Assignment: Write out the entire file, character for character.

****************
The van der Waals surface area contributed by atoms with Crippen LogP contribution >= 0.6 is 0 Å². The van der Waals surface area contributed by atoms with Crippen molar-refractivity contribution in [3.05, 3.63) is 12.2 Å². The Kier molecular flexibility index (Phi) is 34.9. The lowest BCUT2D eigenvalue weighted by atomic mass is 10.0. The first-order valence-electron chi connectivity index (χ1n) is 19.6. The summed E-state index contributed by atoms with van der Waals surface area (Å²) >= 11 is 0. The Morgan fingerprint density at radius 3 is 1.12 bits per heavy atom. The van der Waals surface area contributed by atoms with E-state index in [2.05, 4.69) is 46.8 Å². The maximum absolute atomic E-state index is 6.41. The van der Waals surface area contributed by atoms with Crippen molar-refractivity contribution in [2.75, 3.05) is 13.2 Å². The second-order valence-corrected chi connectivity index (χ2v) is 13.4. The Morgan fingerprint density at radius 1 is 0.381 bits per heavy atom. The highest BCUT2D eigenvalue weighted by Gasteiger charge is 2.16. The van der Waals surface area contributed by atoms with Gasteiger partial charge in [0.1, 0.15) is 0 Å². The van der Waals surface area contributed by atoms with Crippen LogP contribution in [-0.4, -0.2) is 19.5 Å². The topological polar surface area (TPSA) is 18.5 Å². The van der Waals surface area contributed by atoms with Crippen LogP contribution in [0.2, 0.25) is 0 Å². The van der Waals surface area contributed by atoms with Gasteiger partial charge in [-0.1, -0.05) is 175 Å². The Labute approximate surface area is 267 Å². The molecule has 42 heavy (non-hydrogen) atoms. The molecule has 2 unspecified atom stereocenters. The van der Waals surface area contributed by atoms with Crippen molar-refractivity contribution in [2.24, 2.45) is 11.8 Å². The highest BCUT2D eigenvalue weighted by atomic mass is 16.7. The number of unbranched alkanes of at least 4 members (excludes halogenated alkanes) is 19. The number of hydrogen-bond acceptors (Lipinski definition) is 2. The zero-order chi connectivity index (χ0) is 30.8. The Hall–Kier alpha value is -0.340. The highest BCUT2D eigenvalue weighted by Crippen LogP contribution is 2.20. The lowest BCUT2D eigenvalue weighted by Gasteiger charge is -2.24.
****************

The van der Waals surface area contributed by atoms with Crippen LogP contribution >= 0.6 is 0 Å². The van der Waals surface area contributed by atoms with Crippen molar-refractivity contribution in [3.05, 3.63) is 12.2 Å². The Kier molecular flexibility index (Phi) is 34.9. The lowest BCUT2D eigenvalue weighted by atomic mass is 10.0. The first-order valence-electron chi connectivity index (χ1n) is 19.6. The summed E-state index contributed by atoms with van der Waals surface area (Å²) >= 11 is 0. The Morgan fingerprint density at radius 3 is 1.12 bits per heavy atom. The van der Waals surface area contributed by atoms with E-state index in [2.05, 4.69) is 46.8 Å². The maximum absolute atomic E-state index is 6.41. The van der Waals surface area contributed by atoms with Crippen molar-refractivity contribution in [2.75, 3.05) is 13.2 Å². The second-order valence-corrected chi connectivity index (χ2v) is 13.4. The Morgan fingerprint density at radius 1 is 0.381 bits per heavy atom. The highest BCUT2D eigenvalue weighted by Gasteiger charge is 2.16. The van der Waals surface area contributed by atoms with Gasteiger partial charge in [0.1, 0.15) is 0 Å². The van der Waals surface area contributed by atoms with Crippen LogP contribution in [-0.4, -0.2) is 19.5 Å². The topological polar surface area (TPSA) is 18.5 Å². The van der Waals surface area contributed by atoms with Crippen LogP contribution in [0.2, 0.25) is 0 Å². The van der Waals surface area contributed by atoms with Gasteiger partial charge in [-0.1, -0.05) is 175 Å². The Labute approximate surface area is 267 Å². The molecule has 42 heavy (non-hydrogen) atoms. The molecule has 2 unspecified atom stereocenters. The van der Waals surface area contributed by atoms with Crippen molar-refractivity contribution in [2.24, 2.45) is 11.8 Å². The highest BCUT2D eigenvalue weighted by atomic mass is 16.7. The number of unbranched alkanes of at least 4 members (excludes halogenated alkanes) is 19. The number of hydrogen-bond acceptors (Lipinski definition) is 2. The zero-order chi connectivity index (χ0) is 30.8. The Hall–Kier alpha value is -0.340. The highest BCUT2D eigenvalue weighted by Crippen LogP contribution is 2.20. The lowest BCUT2D eigenvalue weighted by Gasteiger charge is -2.24.